Originally Posted by unSpawn
If you are certain the rule doesn't apply then disable it. If unsure dig up and look at the signature. If you can improve it let ET know.
Yes, I'm pretty sure it must be a false positive, unless one of the three trojans works on CentOS or iOS nowadays.
I will check the .rules-file for it, then, and disable it with the "suppress" command in the threshold.conf, right?
Last night, Snort gave me another weird alert, though. It does not have anything to do with the Zeus-alert but since the topic of this thread is general, I thought I'd post it here, too. Because I think, this one is definately not a false positive:
So there were a number of alerts last night that lasted from 7:27 PM until 8:55 PM. There were a total number of 45 alerts, all UDP traffic from a known TOR exit node in Germany. Of these 45 alerts:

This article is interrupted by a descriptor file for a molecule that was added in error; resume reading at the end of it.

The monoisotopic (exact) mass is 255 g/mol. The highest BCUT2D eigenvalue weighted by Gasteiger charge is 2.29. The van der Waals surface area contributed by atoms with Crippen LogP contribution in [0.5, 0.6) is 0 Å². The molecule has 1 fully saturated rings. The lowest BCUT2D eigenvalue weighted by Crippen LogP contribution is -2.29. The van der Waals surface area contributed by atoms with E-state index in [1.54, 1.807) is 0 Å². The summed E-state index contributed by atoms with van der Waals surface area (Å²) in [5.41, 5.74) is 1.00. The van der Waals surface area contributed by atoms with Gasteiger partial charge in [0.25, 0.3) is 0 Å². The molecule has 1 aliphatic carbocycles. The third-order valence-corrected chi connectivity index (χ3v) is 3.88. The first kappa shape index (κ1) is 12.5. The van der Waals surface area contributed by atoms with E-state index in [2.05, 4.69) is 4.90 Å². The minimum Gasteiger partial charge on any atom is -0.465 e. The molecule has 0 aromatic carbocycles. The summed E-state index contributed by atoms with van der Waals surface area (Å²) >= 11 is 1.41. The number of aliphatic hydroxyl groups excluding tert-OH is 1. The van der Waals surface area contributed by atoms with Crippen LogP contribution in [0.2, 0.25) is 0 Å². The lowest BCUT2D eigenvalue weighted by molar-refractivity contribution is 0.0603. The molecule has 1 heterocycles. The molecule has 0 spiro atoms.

The first 21 alerts came in exactly every 1:07 minutes,
the next 17 alerts came in roughly every 2:08 minutes (time between alerts ranged from 2:05 to 2:11 minutes)
and the final 7 alerts came in exactly every 4:15 minutes.
Since I didn't connect to my network via TOR during this period of time, I'm certain it's not a false positive. And judging by the exact length of time passing between the alerts, it looks like some sort of automated attack/scan? Maybe someone was scanning the whole IP range of my ISP to check for vulnerable computers to add to a botnet? But why would anyone spend 1,5 hours scanning a private IP with nothing valuable on it? Is it normal that automated scans last for so long or was this a targeted attack on my IP?
Thank you in advance for any answers. Oh and if you have some place (database/tutorial) where I can look up the severity of these alerts without having to spam the forum, please let me know.
I'm very thankful for your advice and your time, though.